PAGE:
Updated April 4, 2007
Sources and Notes:
1. Wave energy resource figure and graphic from: Project Definition Study: Offshore Wave Power Feasibility Demonstration Project, Electric Power Research Institute (EPRI), (Jan 2005), p 12.
- Wave energy levelized costs from corre-spondence with Des McGinnes of Ocean Power Delivery (Nov 2006).
- Tidal energy levelized costs from North American Tidal In-Stream Energy Con-version Technology Feasibility Study, EPRI (June 2006), pgs 5-6.
2. Wave energy resource figure and graphic from: Project Definition Study: Offshore Wave Power Feasibility Demonstration Project, Electric Power Research Institute (EPRI), (Jan 2005), p 12.
- Wave energy levelized costs from correspondence with Des McGinnes of Ocean Power Delivery (Nov 2006).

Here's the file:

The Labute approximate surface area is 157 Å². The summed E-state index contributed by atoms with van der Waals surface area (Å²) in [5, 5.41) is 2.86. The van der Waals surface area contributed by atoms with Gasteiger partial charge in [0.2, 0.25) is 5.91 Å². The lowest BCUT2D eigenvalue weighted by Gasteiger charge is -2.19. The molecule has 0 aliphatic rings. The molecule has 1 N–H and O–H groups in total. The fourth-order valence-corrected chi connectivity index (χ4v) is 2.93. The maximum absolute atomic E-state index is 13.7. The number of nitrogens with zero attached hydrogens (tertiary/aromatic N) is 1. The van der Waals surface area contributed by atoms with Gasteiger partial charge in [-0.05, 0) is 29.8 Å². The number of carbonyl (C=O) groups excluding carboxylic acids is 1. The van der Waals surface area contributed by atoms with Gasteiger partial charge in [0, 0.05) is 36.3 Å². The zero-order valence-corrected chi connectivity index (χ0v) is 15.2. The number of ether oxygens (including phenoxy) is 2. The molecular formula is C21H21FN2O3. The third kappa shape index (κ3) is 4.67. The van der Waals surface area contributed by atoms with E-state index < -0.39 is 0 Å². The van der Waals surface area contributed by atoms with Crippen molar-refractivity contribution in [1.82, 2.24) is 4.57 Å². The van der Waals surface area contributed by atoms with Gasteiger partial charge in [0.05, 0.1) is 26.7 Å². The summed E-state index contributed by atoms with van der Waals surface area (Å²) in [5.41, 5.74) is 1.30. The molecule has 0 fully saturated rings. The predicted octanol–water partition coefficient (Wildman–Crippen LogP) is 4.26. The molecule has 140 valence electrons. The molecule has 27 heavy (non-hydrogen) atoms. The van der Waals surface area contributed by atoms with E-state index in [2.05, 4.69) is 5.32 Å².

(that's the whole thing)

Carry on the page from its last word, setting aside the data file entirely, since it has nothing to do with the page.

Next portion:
- Tidal energy levelized costs from North American Tidal In-Stream Energy Conversion Technology Feasibility Study, EPRI (June 2006), pgs 5-6. EPRI op. cit. note 1, p 28.
3. “Tides hold promise of electricity.” The Daily Herald (Everett, WA), 2/11/07. http://www.heraldnet.com/stories/07/02/11/100loc_a1sunpower001.cfm.
4. “Current Projects”, AquaEnergy Group, Ltd. (2006), http://aquaenergygroup.com/ projects/index.php, accessed 10/18/06.
- “Agreement to Develop Wave Park in Oregon”, RenewableEnergyAccess.com, 2/23/07, http://www.renewableenergyaccess.com/rea/news/story?id=47546&src=rss, accessed 4/2/07.
- The Daily Herald, op. cite. note 3.
5. “Energy Portugal: Riding the Wave of the Future”, InterPress News Agency, 9/27/06, http://ipsnews.net/news.asp? idnews=34898, accessed 10/19/06.
6. Renewable Energy Fact Sheet, Environmental and Energy Study Institute, (May 2006).
7. Depth and current speed requirements from “Background”, Marine Current Turbines (MCT), (2002), http://www.marineturbines.com/background.htm, accessed 10/17/06.
8. The Daily Herald, op. cite. note 3.
9. “Energy From the Restless Sea”, New York Times, 7/3/06.